Tuesday, May 25, 2010

SKID - Stop Kids Intoxicated Driving

Hillsboro Fire and Rescue, along with other public and private agencies in the area, took part in another live action melodrama called SKID or Stop Kids Intoxicated Driving. The scene is a prom night with graduating seniors attending a party. Several have consumed alcoholic drinks and the result is a head-on collision resulting in one youth killed and two others sent to hospitals in critical condition.

Hillsboro Firefighters, Hillsboro Police, Washington County Sheriff’s Deputies, Life Flight, Metro West Ambulance, Entercom, Springer and Sons Mortuary and other agencies, along with student actors and local parents, devoted several hours of time to stage the event for Century High School students.
The drama, complete with audio from grieving parents, the arresting officer’s conversation with the driver, the coroner’s discussion and other sound effects, seemed to leave an impression on the students. To date, SKID has been performed before 83,000 students.

Thursday, May 13, 2010

Sober Grad Night Demo – Glenco High School

Hillsboro Fire Department supported the Sober Grad Night assembly and presentation by Hillsboro Police on Thursday, May 13, 2010. The officers made their plea to Glencoe High School seniors to avoid drinking or taking drugs before or while driving in an effort to reduce student accidents and fatalities on graduation and prom nights. Following the assembly, students went outside to watch Hillsboro Firefighters simulate a rescue from a wrecked car.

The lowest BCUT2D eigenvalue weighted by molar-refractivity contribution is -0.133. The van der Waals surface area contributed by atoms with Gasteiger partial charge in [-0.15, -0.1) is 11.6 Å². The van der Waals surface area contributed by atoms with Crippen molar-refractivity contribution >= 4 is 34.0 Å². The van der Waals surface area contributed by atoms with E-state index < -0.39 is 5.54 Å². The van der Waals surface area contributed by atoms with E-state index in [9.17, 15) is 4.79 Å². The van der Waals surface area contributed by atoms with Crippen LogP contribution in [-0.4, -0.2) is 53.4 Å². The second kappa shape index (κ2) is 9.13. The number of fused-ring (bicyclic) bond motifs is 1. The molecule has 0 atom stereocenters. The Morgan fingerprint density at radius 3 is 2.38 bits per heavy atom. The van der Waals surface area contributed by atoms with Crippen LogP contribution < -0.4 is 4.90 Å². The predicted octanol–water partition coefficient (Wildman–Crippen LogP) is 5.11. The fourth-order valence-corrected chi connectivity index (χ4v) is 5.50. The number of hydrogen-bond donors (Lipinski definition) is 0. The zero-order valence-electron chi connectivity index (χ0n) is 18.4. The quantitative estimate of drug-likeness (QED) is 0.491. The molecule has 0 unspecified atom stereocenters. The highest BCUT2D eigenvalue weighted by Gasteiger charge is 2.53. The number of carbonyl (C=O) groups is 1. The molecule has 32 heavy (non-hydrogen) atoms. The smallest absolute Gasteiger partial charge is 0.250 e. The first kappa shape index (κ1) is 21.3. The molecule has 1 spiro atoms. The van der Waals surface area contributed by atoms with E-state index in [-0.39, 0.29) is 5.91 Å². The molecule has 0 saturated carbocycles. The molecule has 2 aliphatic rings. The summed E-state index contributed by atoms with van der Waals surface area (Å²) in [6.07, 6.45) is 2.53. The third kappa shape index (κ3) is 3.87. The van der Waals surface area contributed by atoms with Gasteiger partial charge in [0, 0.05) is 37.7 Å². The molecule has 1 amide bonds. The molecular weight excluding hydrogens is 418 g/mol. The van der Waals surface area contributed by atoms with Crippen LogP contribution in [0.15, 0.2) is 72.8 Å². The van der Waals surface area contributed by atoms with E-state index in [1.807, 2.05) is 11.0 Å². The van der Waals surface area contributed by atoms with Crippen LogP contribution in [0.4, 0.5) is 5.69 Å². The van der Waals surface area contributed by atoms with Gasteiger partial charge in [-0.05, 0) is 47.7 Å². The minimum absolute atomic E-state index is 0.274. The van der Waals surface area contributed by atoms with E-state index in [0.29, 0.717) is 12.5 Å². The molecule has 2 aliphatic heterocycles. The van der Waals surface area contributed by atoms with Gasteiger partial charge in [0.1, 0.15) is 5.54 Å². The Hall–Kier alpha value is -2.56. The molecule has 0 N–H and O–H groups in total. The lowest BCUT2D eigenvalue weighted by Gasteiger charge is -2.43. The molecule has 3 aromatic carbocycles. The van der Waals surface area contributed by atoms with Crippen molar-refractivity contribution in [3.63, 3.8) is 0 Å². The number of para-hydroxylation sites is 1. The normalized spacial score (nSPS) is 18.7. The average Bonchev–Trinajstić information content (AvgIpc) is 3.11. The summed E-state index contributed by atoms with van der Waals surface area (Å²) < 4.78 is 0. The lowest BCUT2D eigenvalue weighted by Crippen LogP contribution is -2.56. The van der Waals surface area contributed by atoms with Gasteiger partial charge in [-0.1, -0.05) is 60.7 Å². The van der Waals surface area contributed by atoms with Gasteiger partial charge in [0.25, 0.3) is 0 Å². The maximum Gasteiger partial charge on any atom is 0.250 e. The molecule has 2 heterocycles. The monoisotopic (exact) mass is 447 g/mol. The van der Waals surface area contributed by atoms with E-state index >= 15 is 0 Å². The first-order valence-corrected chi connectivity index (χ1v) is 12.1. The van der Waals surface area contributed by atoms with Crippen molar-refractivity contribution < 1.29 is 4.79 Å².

Firefighters staffing Engine-1 and Rescue-1 used all of their hydraulic, electric and hand tools to remove the doors and the roof of the car. The process is often necessary in order to make access to injured occupants of the car and to safely remove them from the vehicle without causing further injuries. Wrecked vehicles are frequently found upside down, on their sides, on top of each other, wrapped around a tree/power pole or in ravines. The demonstration will hopefully reach any student who may consider consuming anything that might impair their driving during the final days of their high school education.

Chamber Leadership – Public Safety Day